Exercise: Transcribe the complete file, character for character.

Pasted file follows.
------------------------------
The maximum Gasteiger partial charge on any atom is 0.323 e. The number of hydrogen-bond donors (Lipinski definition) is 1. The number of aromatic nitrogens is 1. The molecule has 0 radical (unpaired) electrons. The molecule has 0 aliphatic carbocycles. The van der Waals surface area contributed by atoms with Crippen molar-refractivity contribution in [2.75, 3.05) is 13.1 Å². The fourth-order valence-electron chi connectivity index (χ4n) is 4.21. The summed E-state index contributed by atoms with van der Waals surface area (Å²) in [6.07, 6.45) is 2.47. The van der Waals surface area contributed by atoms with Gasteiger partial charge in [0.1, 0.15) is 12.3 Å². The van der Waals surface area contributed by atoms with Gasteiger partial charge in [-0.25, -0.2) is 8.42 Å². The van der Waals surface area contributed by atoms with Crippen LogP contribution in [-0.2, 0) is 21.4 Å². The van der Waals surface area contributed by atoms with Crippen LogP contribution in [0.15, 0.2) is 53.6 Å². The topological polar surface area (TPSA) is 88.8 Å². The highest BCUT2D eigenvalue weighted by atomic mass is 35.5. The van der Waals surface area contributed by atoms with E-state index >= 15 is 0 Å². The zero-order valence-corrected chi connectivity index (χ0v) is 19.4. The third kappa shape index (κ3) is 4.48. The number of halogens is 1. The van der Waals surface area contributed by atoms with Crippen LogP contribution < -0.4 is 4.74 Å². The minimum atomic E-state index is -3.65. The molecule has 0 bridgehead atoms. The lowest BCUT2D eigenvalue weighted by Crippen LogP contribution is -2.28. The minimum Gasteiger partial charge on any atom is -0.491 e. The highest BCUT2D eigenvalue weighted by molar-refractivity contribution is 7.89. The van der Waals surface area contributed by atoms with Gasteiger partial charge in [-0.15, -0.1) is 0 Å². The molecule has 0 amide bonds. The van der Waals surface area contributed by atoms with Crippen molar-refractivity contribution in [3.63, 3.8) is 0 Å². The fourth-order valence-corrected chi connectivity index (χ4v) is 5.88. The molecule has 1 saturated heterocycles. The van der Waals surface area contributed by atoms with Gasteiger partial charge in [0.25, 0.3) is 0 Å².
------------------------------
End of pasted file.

The maximum Gasteiger partial charge on any atom is 0.323 e. The number of hydrogen-bond donors (Lipinski definition) is 1. The number of aromatic nitrogens is 1. The molecule has 0 radical (unpaired) electrons. The molecule has 0 aliphatic carbocycles. The van der Waals surface area contributed by atoms with Crippen molar-refractivity contribution in [2.75, 3.05) is 13.1 Å². The fourth-order valence-electron chi connectivity index (χ4n) is 4.21. The summed E-state index contributed by atoms with van der Waals surface area (Å²) in [6.07, 6.45) is 2.47. The van der Waals surface area contributed by atoms with Gasteiger partial charge in [0.1, 0.15) is 12.3 Å². The van der Waals surface area contributed by atoms with Gasteiger partial charge in [-0.25, -0.2) is 8.42 Å². The van der Waals surface area contributed by atoms with Crippen LogP contribution in [-0.2, 0) is 21.4 Å². The van der Waals surface area contributed by atoms with Crippen LogP contribution in [0.15, 0.2) is 53.6 Å². The topological polar surface area (TPSA) is 88.8 Å². The highest BCUT2D eigenvalue weighted by atomic mass is 35.5. The van der Waals surface area contributed by atoms with E-state index >= 15 is 0 Å². The zero-order valence-corrected chi connectivity index (χ0v) is 19.4. The third kappa shape index (κ3) is 4.48. The number of halogens is 1. The van der Waals surface area contributed by atoms with Crippen LogP contribution < -0.4 is 4.74 Å². The minimum atomic E-state index is -3.65. The molecule has 0 bridgehead atoms. The lowest BCUT2D eigenvalue weighted by Crippen LogP contribution is -2.28. The minimum Gasteiger partial charge on any atom is -0.491 e. The highest BCUT2D eigenvalue weighted by molar-refractivity contribution is 7.89. The van der Waals surface area contributed by atoms with Gasteiger partial charge in [-0.15, -0.1) is 0 Å². The molecule has 0 amide bonds. The van der Waals surface area contributed by atoms with Crippen molar-refractivity contribution in [3.63, 3.8) is 0 Å². The fourth-order valence-corrected chi connectivity index (χ4v) is 5.88. The molecule has 1 saturated heterocycles. The van der Waals surface area contributed by atoms with Gasteiger partial charge in [0.25, 0.3) is 0 Å².